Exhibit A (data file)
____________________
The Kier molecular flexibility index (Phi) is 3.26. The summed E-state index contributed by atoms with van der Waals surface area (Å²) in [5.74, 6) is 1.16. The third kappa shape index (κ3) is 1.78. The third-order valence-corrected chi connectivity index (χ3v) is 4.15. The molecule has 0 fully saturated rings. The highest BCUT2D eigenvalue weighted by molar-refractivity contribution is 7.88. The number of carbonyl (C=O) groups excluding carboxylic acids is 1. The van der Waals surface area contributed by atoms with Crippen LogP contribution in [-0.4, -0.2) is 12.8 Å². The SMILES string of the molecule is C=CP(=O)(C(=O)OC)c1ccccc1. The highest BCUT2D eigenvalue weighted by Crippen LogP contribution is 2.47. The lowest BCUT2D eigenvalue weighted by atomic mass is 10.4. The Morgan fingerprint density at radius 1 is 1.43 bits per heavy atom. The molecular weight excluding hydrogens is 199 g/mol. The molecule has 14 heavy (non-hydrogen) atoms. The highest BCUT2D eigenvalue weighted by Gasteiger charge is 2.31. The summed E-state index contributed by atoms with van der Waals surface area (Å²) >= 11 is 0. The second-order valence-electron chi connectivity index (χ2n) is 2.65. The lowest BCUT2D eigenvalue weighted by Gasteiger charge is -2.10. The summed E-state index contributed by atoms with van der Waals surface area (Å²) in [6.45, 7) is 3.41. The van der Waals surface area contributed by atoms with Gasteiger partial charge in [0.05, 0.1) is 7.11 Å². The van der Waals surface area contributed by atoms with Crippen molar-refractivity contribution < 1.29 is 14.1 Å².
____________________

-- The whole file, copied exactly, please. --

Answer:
The Kier molecular flexibility index (Phi) is 3.26. The summed E-state index contributed by atoms with van der Waals surface area (Å²) in [5.74, 6) is 1.16. The third kappa shape index (κ3) is 1.78. The third-order valence-corrected chi connectivity index (χ3v) is 4.15. The molecule has 0 fully saturated rings. The highest BCUT2D eigenvalue weighted by molar-refractivity contribution is 7.88. The number of carbonyl (C=O) groups excluding carboxylic acids is 1. The van der Waals surface area contributed by atoms with Crippen LogP contribution in [-0.4, -0.2) is 12.8 Å². The SMILES string of the molecule is C=CP(=O)(C(=O)OC)c1ccccc1. The highest BCUT2D eigenvalue weighted by Crippen LogP contribution is 2.47. The lowest BCUT2D eigenvalue weighted by atomic mass is 10.4. The Morgan fingerprint density at radius 1 is 1.43 bits per heavy atom. The molecular weight excluding hydrogens is 199 g/mol. The molecule has 14 heavy (non-hydrogen) atoms. The highest BCUT2D eigenvalue weighted by Gasteiger charge is 2.31. The summed E-state index contributed by atoms with van der Waals surface area (Å²) >= 11 is 0. The second-order valence-electron chi connectivity index (χ2n) is 2.65. The lowest BCUT2D eigenvalue weighted by Gasteiger charge is -2.10. The summed E-state index contributed by atoms with van der Waals surface area (Å²) in [6.45, 7) is 3.41. The van der Waals surface area contributed by atoms with Gasteiger partial charge in [0.05, 0.1) is 7.11 Å². The van der Waals surface area contributed by atoms with Crippen molar-refractivity contribution < 1.29 is 14.1 Å².